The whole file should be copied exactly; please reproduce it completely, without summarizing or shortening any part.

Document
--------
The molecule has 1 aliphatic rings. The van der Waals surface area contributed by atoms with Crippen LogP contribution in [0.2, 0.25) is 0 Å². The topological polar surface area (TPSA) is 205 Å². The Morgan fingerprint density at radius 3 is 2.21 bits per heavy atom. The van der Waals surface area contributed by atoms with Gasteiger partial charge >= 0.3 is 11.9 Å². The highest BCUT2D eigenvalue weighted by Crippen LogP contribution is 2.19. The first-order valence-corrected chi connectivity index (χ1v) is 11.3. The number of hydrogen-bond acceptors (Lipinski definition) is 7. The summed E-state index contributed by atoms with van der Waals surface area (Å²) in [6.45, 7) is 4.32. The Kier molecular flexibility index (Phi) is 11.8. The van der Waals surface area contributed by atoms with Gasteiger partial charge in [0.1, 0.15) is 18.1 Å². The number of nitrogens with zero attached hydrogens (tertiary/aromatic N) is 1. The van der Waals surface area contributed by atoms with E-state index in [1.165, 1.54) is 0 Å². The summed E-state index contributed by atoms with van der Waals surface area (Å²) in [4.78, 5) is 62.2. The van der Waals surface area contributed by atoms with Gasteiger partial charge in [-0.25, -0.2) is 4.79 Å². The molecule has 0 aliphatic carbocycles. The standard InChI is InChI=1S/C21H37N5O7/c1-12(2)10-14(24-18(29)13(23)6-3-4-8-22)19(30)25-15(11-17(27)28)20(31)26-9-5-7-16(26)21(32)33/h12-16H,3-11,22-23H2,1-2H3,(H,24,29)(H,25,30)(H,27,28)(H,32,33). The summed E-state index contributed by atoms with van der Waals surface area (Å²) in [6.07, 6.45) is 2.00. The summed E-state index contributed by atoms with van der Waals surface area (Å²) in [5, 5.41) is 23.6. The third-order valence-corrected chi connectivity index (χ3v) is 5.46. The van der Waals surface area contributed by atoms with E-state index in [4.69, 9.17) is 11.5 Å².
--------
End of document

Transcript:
The molecule has 1 aliphatic rings. The van der Waals surface area contributed by atoms with Crippen LogP contribution in [0.2, 0.25) is 0 Å². The topological polar surface area (TPSA) is 205 Å². The Morgan fingerprint density at radius 3 is 2.21 bits per heavy atom. The van der Waals surface area contributed by atoms with Gasteiger partial charge >= 0.3 is 11.9 Å². The highest BCUT2D eigenvalue weighted by Crippen LogP contribution is 2.19. The first-order valence-corrected chi connectivity index (χ1v) is 11.3. The number of hydrogen-bond acceptors (Lipinski definition) is 7. The summed E-state index contributed by atoms with van der Waals surface area (Å²) in [6.45, 7) is 4.32. The Kier molecular flexibility index (Phi) is 11.8. The van der Waals surface area contributed by atoms with Gasteiger partial charge in [0.1, 0.15) is 18.1 Å². The number of nitrogens with zero attached hydrogens (tertiary/aromatic N) is 1. The van der Waals surface area contributed by atoms with E-state index in [1.165, 1.54) is 0 Å². The summed E-state index contributed by atoms with van der Waals surface area (Å²) in [4.78, 5) is 62.2. The van der Waals surface area contributed by atoms with Gasteiger partial charge in [-0.25, -0.2) is 4.79 Å². The molecule has 0 aliphatic carbocycles. The standard InChI is InChI=1S/C21H37N5O7/c1-12(2)10-14(24-18(29)13(23)6-3-4-8-22)19(30)25-15(11-17(27)28)20(31)26-9-5-7-16(26)21(32)33/h12-16H,3-11,22-23H2,1-2H3,(H,24,29)(H,25,30)(H,27,28)(H,32,33). The summed E-state index contributed by atoms with van der Waals surface area (Å²) in [6.07, 6.45) is 2.00. The summed E-state index contributed by atoms with van der Waals surface area (Å²) in [5, 5.41) is 23.6. The third-order valence-corrected chi connectivity index (χ3v) is 5.46. The van der Waals surface area contributed by atoms with E-state index in [4.69, 9.17) is 11.5 Å².